For Immediate Release
Monday, December 8, 2014
National Institute of Biomedical Imaging and Bioengineering
NIH funds robots to assist people with disabilities
Robots interact with patients to help in rehabilitation and movement
New research in robotics might help with stroke rehabilitation, guide wheelchairs, and assist children with Autism Spectrum Disorder. Projects investigating co-robotics are the focus of new funding from the National Institutes of Health.
This is the third year NIH has participated in the Interagency National Robotics Initiative (NRI) to support research to develop innovative co-robots—robots that work cooperatively with people. Other participants are the National Science Foundation, the National Aeronautics and Space Administration, and the U.S. Department of Agriculture. Funding for these projects totals approximately $2.3 million over the next five years, subject to the availability of funds.
“Technology is becoming more and more adaptable in all areas of our life, from GPS in cars to speech recognition technology on smart phones,” said Grace Peng, Ph.D., program director of Rehabilitation Engineering at the National Institute of Biomedical Imaging and Bioengineering (NIBIB). “With these awards, we hope to encourage robotics researchers to think of new ways to apply their technology in the realm of health care.”
Wearable exoskeletons to induce recovery of function
Richard Brent Gillespie, Ph.D., University of Michigan, Ann Arbor
Funded by NIBIB, EB019834
A computer vision-based active learning co-robot wheelchair
Gang Hua, Ph.D., Stevens Institute of Technology, Hoboken, New Jersey
Funded by the National Institute of Nursing Research, NR015371
Music-based interactive robotic orchestration for children with Autism Spectrum Disorder
Many new technologies for children with autism spectrum disorder (ASD) have been developed and demonstrated the possibilities of robotic applications in therapy, but most rely on speech interaction and task-based scenarios. To more effectively stimulate the various emotional and social interactivities of children with ASD, researchers need to take further steps to incorporate multiple types of stimuli. Recent studies have shown improvements in social skills among children with autism who were encouraged to improvise with musical instruments or song. This project aims to develop a music-based system that will help children with ASD interact with a robotic companion in a safe and natural manner. The results of this study have the potential to help develop innovative interventions for ASD.
Chung Hyuk Park, Ph.D., New York Institute of Technology, New York City
Funded by the Eunice Kennedy Shiver National Institute of Child Health and Development, HD082914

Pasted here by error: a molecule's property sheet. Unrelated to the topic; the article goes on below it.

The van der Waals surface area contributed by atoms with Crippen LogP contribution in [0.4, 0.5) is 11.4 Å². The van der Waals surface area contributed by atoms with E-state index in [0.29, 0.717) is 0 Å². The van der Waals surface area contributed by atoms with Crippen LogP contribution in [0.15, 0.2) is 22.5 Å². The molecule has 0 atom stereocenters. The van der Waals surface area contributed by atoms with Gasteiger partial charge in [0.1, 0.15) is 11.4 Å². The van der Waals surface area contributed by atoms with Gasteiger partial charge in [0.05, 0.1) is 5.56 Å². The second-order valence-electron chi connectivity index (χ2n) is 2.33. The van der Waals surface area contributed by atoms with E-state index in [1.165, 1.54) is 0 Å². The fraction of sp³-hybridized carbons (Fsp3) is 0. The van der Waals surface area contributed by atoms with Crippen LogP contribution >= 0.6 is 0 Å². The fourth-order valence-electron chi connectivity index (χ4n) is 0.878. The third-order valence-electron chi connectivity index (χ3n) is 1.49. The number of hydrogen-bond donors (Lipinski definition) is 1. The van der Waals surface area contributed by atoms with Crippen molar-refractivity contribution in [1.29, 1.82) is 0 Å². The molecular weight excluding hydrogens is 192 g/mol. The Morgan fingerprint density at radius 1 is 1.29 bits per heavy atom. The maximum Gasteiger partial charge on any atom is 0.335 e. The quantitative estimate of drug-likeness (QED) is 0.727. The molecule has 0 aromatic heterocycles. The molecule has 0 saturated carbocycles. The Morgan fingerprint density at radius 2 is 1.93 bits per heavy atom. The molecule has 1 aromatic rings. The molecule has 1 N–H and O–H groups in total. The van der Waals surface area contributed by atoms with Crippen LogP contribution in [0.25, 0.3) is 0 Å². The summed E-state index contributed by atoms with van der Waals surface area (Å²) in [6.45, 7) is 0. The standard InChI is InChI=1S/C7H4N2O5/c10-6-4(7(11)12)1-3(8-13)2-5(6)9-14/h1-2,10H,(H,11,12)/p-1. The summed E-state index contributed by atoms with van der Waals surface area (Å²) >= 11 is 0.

The funding opportunity announcement (FOA) for NRI funding in 2015 was announced in Oct. 16, 2014 and NIH is specifically promoting assistive robotic technology. NIH will accept applications for exoskeletons or surgical robotics directly through NIH FOAs, and not through the NRI, http://grants.nih.gov/grants/guide/notice-files/NOT-EB-14-008.html.
About the National Institute of Biomedical Imaging and Bioengineering: NIBIB’s mission is to improve health by leading the development and accelerating the application of biomedical technologies. The Institute is committed to integrating the physical and engineering sciences with the life sciences to advance basic research and medical care. NIBIB supports emerging technology research and development within its internal laboratories and through grants, collaborations, and training. More information is available at the NIBIB website: http://www.nibib.nih.gov.
NINR supports basic and clinical research that develops the knowledge to build the scientific foundation for clinical practice, prevent disease and disability, manage and eliminate symptoms caused by illness, and enhance end-of-life and palliative care. For more information about NINR, visit the website at http://www.ninr.nih.gov.
About the Eunice Kennedy Shriver National Institute of Child Health and Human Development (NICHD): The NICHD sponsors research on development, before and after birth; maternal, child, and family health; reproductive biology and population issues; and medical rehabilitation. For more information, visit the Institute’s website at http://www.nichd.nih.gov/.
About the National Institutes of Health (NIH): NIH, the nation’s medical research agency, includes 27 Institutes and Centers and is a component of the U.S. Department of Health and Human Services. NIH is the primary federal agency conducting and supporting basic, clinical, and translational medical research, and is investigating the causes, treatments, and cures for both common and rare diseases. For more information about NIH and its programs, visit http://www.nih.gov.